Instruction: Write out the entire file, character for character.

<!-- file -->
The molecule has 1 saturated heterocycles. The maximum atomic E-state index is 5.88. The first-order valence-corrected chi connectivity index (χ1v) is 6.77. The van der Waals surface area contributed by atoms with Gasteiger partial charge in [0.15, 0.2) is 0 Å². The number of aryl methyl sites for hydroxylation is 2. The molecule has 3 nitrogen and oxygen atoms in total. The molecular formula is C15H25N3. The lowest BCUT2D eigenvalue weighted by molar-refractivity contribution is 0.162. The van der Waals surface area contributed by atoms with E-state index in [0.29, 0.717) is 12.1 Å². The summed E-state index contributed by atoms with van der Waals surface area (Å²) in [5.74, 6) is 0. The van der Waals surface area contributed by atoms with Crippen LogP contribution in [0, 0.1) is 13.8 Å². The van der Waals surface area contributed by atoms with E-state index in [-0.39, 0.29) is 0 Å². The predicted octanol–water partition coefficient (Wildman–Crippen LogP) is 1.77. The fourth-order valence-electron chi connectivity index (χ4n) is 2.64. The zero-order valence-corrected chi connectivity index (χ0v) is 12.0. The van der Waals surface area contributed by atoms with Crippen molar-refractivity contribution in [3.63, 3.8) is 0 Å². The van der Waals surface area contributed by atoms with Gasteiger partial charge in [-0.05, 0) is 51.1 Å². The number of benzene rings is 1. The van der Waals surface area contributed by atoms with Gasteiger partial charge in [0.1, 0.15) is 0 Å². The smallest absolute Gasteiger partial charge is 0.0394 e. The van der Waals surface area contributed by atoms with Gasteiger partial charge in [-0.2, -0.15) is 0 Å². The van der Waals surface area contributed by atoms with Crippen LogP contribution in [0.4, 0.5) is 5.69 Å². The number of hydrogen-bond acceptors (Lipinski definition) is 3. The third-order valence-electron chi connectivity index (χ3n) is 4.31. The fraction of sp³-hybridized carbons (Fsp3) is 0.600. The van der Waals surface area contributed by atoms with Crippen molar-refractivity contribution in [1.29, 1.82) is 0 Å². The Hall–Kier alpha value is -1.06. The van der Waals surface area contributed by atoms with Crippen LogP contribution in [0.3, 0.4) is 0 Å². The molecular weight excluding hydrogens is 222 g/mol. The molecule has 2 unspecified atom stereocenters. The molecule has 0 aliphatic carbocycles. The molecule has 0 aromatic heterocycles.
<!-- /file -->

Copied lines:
The molecule has 1 saturated heterocycles. The maximum atomic E-state index is 5.88. The first-order valence-corrected chi connectivity index (χ1v) is 6.77. The van der Waals surface area contributed by atoms with Gasteiger partial charge in [0.15, 0.2) is 0 Å². The number of aryl methyl sites for hydroxylation is 2. The molecule has 3 nitrogen and oxygen atoms in total. The molecular formula is C15H25N3. The lowest BCUT2D eigenvalue weighted by molar-refractivity contribution is 0.162. The van der Waals surface area contributed by atoms with E-state index in [0.29, 0.717) is 12.1 Å². The summed E-state index contributed by atoms with van der Waals surface area (Å²) in [5.74, 6) is 0. The van der Waals surface area contributed by atoms with Crippen LogP contribution in [0, 0.1) is 13.8 Å². The van der Waals surface area contributed by atoms with E-state index in [-0.39, 0.29) is 0 Å². The predicted octanol–water partition coefficient (Wildman–Crippen LogP) is 1.77. The fourth-order valence-electron chi connectivity index (χ4n) is 2.64. The zero-order valence-corrected chi connectivity index (χ0v) is 12.0. The van der Waals surface area contributed by atoms with Crippen molar-refractivity contribution in [3.63, 3.8) is 0 Å². The van der Waals surface area contributed by atoms with Gasteiger partial charge in [-0.05, 0) is 51.1 Å². The number of benzene rings is 1. The van der Waals surface area contributed by atoms with Gasteiger partial charge in [0.1, 0.15) is 0 Å². The smallest absolute Gasteiger partial charge is 0.0394 e. The van der Waals surface area contributed by atoms with Gasteiger partial charge in [-0.2, -0.15) is 0 Å². The van der Waals surface area contributed by atoms with Crippen LogP contribution in [0.4, 0.5) is 5.69 Å². The number of hydrogen-bond acceptors (Lipinski definition) is 3. The third-order valence-electron chi connectivity index (χ3n) is 4.31. The fraction of sp³-hybridized carbons (Fsp3) is 0.600. The van der Waals surface area contributed by atoms with Crippen molar-refractivity contribution in [1.29, 1.82) is 0 Å². The Hall–Kier alpha value is -1.06. The van der Waals surface area contributed by atoms with Crippen LogP contribution in [0.3, 0.4) is 0 Å². The molecular weight excluding hydrogens is 222 g/mol. The molecule has 2 unspecified atom stereocenters. The molecule has 0 aliphatic carbocycles. The molecule has 0 aromatic heterocycles.